Real Estate

Walking On Water: The Significance Of Land Reclamation In Hong Kong And Singapore

Singapore aims to grow by 7-8% by 2030. This figure would represent moderate growth if it referred to the country’s GDP; however, it is referring to the physical country itself. We may not realize it, but many of us live and work in neighborhoods located on former rivers, bays, and oceans that were reclaimed and integrated into our cities years ago. Famous land reclamation projects include New York’s Battery Park, Boston’s Back Bay, and Dubai’s Palm Jumeirah, however few cities in the world actively reclaim land today like Hong Kong and Singapore. As border-locked regions, the two cities continue to physically grow to expand their central business districts, build new airports, and create neighborhoods for future generations to develop.

Land reclamation is most commonly achieved by filling bodies of water with materials such as sand, rock, soil, and cement. This process allows cities to accommodate future population growth by creating additional areas for development and urbanization. Approximately 55% of the global population live in urban areas today, a figure that was only 30% as recently as 1950 but is expected to grow to 68% by 2050. This represents billions of people that will join our metropolises in the coming decades, and cities like Hong Kong and Singapore are starting to prepare for them.

Hong Kong

Reclaimed land represents 25% of Hong Kong’s developed land, houses 27% of its population, and accounts for 70% of its business activity (map). Creating additional land required great foresight by the local government, as the city saw its population grow from just over 2 million in 1950 to nearly 8 million today. Hong Kong’s most famous land reclamation effort is in Victoria Harbour, which separates Hong Kong Island and Kowloon at the center of the city. As locals will famously tell you, the trip across the harbor on the Star Ferry is much shorter today after large portions of land were reclaimed in the neighborhoods of Central and Tsim Sha Tsui over the years. More recently in the 1990s, Hong Kong built a new international airport on reclaimed land, while the city is currently reclaiming another 650 hectares (1,600 acres) to add a third runway at the airport to meet future travel demand.

As Hong Kong has turned to land reclamation to solve many issues, the city is currently exploring a plan to build manmade islands to meet its pressing need for affordable housing. The current wait time for public housing is 5.25 years, while the average Hong Konger will have to work for 25 years before they can afford to buy a home in the world’s most expensive property market. To meet this need, the government announced Lantau Tomorrow in 2018, a $64 billion project that will reclaim 1,700 hectares (4,200 acres) and house 1 million people across 260,000-400,000 apartments (70% of which will be public housing). The project, which has been met with some community opposition, is currently in a 42-month feasibility study.


The tiny country of Singapore is the world’s largest sand importer, bringing in an estimated 517 million tons of sand over the last 20 years. Give it some time, and Singapore may not always be referred to as tiny, as the city-state has used this sand to expand its footprint by 22% since 1965 (one New York Times reporter even came across the country’s massive sand reserve). Similar to Hong Kong, Singapore built its airport on reclaimed land, while much of the central business district as well as the famous Marina Bay Sands sit on new land (map). While at first Singapore utilized sand within the country for these projects, its current status as the world’s largest sand importer has not been without controversy.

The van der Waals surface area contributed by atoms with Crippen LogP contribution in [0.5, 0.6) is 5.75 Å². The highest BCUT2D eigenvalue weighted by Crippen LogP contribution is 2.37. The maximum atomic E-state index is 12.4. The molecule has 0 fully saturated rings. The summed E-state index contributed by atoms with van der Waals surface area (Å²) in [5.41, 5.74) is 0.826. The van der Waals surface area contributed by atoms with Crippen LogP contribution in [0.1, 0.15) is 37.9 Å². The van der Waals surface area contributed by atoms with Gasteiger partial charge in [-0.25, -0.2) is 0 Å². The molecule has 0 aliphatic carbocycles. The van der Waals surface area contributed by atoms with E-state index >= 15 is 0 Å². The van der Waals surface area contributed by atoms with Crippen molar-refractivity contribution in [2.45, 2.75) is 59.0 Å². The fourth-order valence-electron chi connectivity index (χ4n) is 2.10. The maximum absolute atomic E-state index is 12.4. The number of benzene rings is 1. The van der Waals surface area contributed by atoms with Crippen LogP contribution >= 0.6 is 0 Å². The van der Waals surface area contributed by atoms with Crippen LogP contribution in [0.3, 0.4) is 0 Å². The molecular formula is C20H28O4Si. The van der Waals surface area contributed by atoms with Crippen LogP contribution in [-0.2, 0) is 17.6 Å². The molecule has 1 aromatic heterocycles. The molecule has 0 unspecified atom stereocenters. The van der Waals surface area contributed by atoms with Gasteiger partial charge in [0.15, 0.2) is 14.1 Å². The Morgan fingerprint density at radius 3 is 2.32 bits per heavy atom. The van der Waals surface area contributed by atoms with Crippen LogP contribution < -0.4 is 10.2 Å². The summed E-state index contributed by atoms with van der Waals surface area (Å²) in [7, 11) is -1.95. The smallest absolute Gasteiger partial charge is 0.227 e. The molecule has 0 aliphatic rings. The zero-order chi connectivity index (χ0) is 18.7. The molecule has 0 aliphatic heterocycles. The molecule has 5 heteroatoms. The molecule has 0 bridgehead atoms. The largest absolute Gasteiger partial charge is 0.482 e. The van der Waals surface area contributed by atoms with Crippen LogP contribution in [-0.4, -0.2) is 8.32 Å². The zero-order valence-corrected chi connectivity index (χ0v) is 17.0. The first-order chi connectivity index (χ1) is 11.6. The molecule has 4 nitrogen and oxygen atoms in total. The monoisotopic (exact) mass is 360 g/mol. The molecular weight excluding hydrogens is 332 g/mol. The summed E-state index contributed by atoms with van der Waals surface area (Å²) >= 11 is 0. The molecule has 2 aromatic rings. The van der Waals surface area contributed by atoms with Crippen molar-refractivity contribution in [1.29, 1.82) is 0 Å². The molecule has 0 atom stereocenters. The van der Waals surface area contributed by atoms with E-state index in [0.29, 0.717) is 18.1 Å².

In 1997, Malaysia announced a ban on sand exports in response to high trade with Singapore, with the Malaysian Prime Minister stating that miners were “digging Malaysia and giving her to other people.” Next came Indonesia, which by 2007 represented 90% of Singapore’s sand imports, leading the country to ban exporting sand specifically to Singapore. Vietnam followed in 2009, leaving Cambodia to now serve as Singapore’s primary sand trade partner (although sand dredging is banned in most Cambodian rivers, it is allowed in the ocean). Realizing they may one day run out of importable sand, Singapore announced in 2016 that it would start using polders for some land reclamation projects. This method, which is popular in the Netherlands, involves building a wall to keep seawater out while using drains and pumps to control water levels.

Land reclamation is often a controversial subject due to its environmental impact. In Cambodia’s Tatai River, which is exempt from the country’s ban on river dredging, locals reported an estimated 85% reduction in the catch of fish, crab, and lobsters since dredging commenced. Environmental concerns are not limited to sand removal, as dumping tons of sand into waters also has a strong impact on local ecosystems. In the case of Hong Kong, some experts are concerned the new Lantau Tomorrow project may affect the flow of water into Victoria Harbour, potentially harming the area’s larger ecosystem.

As cities struggle to accommodate growing populations, many will turn to land reclamation as a solution. It is up to leaders, politicians, and community members to debate whether the benefits and costs outweigh the negative environmental impact. What is for certain is that we are witnessing the largest mass migration of humans in history, and our cities need to develop and adapt to meet the pressing demand for urban life.